The hypothetical mechanism of AI caused by the FAM83H mutation, as described above, has been supported by previous studies on human genetic diseases and genetically modified mice, from which it was suggested that the proper formation of the keratin cytoskeleton and desmosomes is essential for the formation of enamel. A patient with epidermolysis bullosa simplex (EBS), caused by the functional knockout of human keratin 14, exhibited mild enamel defects18. A female patient with compound heterozygous desmoplakin mutations exhibited enamel dysplasia19. Mice lacking PERP, an essential protein for stable desmosome assembly, also exhibited enamel defects20. In addition, in mice lacking nectin-1 or nectin-3, which function in the formation of cell-cell junctions25, enamel defects were observed concomitantly with the reduced formation of desmosomes in dental enamel cells26,27. In order to further substantiate our hypothesis, we are planning to generate and analyze genetically modified mice with a mutation in the FAM83H gene.
A recent study reported that FAM83H-knockout mice had a slightly scruffy coat29, suggesting that FAM83H plays a role in the homeostasis of skin. This phenotype may also be explained by the function of FAM83H in regulating the organization of the keratin cytoskeleton. Our results showed that FAM83H was localized on keratin filaments in epidermal germinative cells and that the knockdown of FAM83H caused the disorganization of the keratin cytoskeleton in several cell lines; therefore, the keratin cytoskeleton in epidermal germinative cells in FAM83H-knockout mice is expected to be disorganized. If this is the case, the scruffy coat may be a plausible phenotype because genetic abnormalities in keratins 5 and 14 are well-known to cause skin diseases30,31,32,33,34.
FAM83H appears to interact with multiple isoformes of CK-1. In the present study, co-immunoprecipitation assay showed that FAM83H interacts with CK-1α and ε. Previous interactome analyses suggested that CK-1δ may also be an interacting protein of FAM83H6,35. On the other hand, CK-1γ1, 2 and 3 might not interact with FAM83H. In contrast to CK-1α, δ and ε, the CK-1γ isoforms were not identified by the proteomic analysis of co-immunoprecipitates with FAM83H-FLAG expressed in HCT116 cells6, although the CK-1γ isoformes have been suggested to be expressed in HCT116 cells36. Multiple isoforms of CK-1 may play a redundant role in the organization of the keratin cytoskeleton.
Further studies are needed in order to determine whether CK-1 phosphorylates keratin proteins and if this phosphorylation controls the organization of the keratin cytoskeleton. In an attempt to obtain an insight into this issue, we performed a phospho-proteomic analysis of HAM3 cells treated with D4476. Phosphorylation levels at several Ser/Thr sites in several keratin subtypes were suggested to be altered by D4476 (Table S2). Some of the phosphorylation sites were matched with the consensus sequences for the CK-1 substrates (pS/pT-X-X-S/T or D-X-X-S/T; the underlined residues refer to the target sites, pS/pT refers to a phospho-serine or phospho-threonine)37. Our proteomic analysis also suggested that the phosphorylation of desmoplakin may be altered by D4476 (Table S2). To date, we have confirmed by Western blotting and immunofluorescence that phosphorylation at least at Ser23 of keratin 8 was suppressed by the treatment of HAM3 cells with D4476 (Fig. S8). In future studies, we will determine the CK-1-phosphorylation sites of keratins responsible for the reorganization of the keratin cytoskeleton.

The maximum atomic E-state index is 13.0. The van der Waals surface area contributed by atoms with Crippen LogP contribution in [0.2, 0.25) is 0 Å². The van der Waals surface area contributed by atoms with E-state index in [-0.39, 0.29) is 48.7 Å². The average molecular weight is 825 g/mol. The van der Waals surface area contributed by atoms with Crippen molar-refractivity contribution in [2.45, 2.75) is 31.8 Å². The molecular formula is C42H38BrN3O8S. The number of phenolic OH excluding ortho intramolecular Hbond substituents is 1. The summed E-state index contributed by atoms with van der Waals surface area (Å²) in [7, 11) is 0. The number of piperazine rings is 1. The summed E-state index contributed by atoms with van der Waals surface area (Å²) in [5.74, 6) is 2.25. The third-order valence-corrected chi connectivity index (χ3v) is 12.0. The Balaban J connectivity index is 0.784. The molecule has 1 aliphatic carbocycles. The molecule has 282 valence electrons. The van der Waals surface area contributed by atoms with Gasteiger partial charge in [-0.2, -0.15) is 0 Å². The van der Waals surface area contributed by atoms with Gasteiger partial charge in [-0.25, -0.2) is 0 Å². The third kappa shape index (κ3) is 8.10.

In conclusion, the present study demonstrated that FAM83H plays an important role in the organization of the keratin cytoskeleton and formation of desmosomes in ameloblastoma cells. Based on these results, we propose a possible mechanism by which the FAM83H mutation causes AI. In addition, our present results and previous findings suggest that FAM83H is a common regulator of the keratin cytoskeleton in various types of cells irrespective of the expression profile of the keratin subtype.
Cell culture and transfection
HAM2 and HAM3 ameloblastoma cell lines were established from a human ameloblastoma tissue, as described previously21. HAM cell lines were maintained at 37 °C in 5% CO2 in keratinocyte-SFM medium (K-SFM; Life Technologies, Carlsbad, CA, USA). DLD1 colorectal cancer cells were purchased from ATCC (Manassas, VA, USA) and cultured at 37 °C in 5% CO2 in DMEM medium (Nissui Pharmaceutical, Tokyo, Japan) supplemented with 5% FBS (AusGeneX, Molendinar, QLD, Australia). MCF10A mammary gland cells were obtained from the Barbara Ann Karmanos Cancer Institute Cell Line Resource (Detroit, MI, USA) and cultured at 37 °C in 5% CO2 in IMDM medium (Life Technologies) supplemented with 10% FBS (Life Technologies). Plasmid DNAs and siRNAs were transfected using Lipofectamine 3000 and Lipofectamine RNAiMAX, respectively (Life Technologies). The transfection of HAM cell lines was performed in IMDM medium supplemented with 10% FBS because K-SFM medium was not suitable for the transfection reaction. D4476, a CK-1 inhibitor, was used at a concentration of 100 μM (Abcam, Cambridge, UK).